Dr. Larry Robinson, Assistant Secretary of Commerce for Commerce for Conservation and Management, to Leave NOAA. Dr. Larry Robinson, NOAA's assistant secretary of commerce for conservation and management, and deputy administrator, announced today that he plans to step down effective November 18, returning to academia to resume his work in academic administration and train the next generation of environmental scientists and leaders. Robinson, who assumed his duties in May, 2010, arrived shortly after the Deepwater Horizon oil spill and immediately led the coordination of NOAA's work with partners and stakeholders in the Gulf of Mexico. He also provided vital leadership to advance the Obama Administration's priorities, serving as the NOAA representative to the National Ocean Policy Deputy's Committee; the National Science and Technology Council Committee (NSTC) on Science, Technology, Engineering and Math Education; the NSTC Committee on Environment and Natural Resources; the Gulf Coast Ecosystem Restoration Task Force and other key restoration related taskforces. NOAA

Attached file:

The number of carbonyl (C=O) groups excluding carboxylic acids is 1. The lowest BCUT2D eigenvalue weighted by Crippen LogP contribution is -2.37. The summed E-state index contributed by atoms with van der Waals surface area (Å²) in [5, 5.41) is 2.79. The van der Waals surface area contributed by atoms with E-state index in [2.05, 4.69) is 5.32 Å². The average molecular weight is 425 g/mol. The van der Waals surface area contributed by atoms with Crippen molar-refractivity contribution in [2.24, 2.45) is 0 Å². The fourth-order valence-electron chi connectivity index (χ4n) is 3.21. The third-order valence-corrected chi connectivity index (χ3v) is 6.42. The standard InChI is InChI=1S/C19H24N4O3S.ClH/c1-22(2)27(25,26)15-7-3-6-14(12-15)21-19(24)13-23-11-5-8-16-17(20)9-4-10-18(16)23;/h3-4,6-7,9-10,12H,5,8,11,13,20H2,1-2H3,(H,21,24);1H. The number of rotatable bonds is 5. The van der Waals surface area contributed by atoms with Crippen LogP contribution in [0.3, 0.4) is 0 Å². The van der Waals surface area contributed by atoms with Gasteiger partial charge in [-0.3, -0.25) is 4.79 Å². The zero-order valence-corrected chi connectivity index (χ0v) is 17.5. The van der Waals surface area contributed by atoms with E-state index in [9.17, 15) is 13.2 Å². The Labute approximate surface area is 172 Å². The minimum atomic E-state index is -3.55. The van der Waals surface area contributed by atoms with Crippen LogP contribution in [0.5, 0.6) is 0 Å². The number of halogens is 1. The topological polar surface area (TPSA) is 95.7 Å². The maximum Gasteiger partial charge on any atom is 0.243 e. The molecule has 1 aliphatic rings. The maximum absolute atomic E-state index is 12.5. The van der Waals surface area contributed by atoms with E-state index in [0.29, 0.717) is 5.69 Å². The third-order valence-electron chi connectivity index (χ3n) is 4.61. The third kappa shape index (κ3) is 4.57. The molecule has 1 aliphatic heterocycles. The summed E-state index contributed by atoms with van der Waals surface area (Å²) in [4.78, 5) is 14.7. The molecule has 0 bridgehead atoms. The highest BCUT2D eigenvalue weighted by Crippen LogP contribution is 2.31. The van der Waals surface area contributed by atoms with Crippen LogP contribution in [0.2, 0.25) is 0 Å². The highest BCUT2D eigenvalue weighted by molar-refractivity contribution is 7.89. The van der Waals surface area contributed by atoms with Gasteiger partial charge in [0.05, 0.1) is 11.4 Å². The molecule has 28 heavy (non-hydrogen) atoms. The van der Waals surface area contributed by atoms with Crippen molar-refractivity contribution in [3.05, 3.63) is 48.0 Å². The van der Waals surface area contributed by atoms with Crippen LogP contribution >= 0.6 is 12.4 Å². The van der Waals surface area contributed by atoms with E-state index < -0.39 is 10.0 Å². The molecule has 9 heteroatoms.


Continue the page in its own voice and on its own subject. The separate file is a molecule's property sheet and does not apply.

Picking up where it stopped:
Legislative Actionfutureevents  


H.R. 295, To amend the Hydrographic Services Improvement Act of 1998 to authorize funds to acquire hydrographic data and provide hydrographic services specific to the Arctic for safe navigation, delineating the United States extended continental shelf, and the monitoring and description of coastal changes. (Young, referred to Senate committee)

Future Events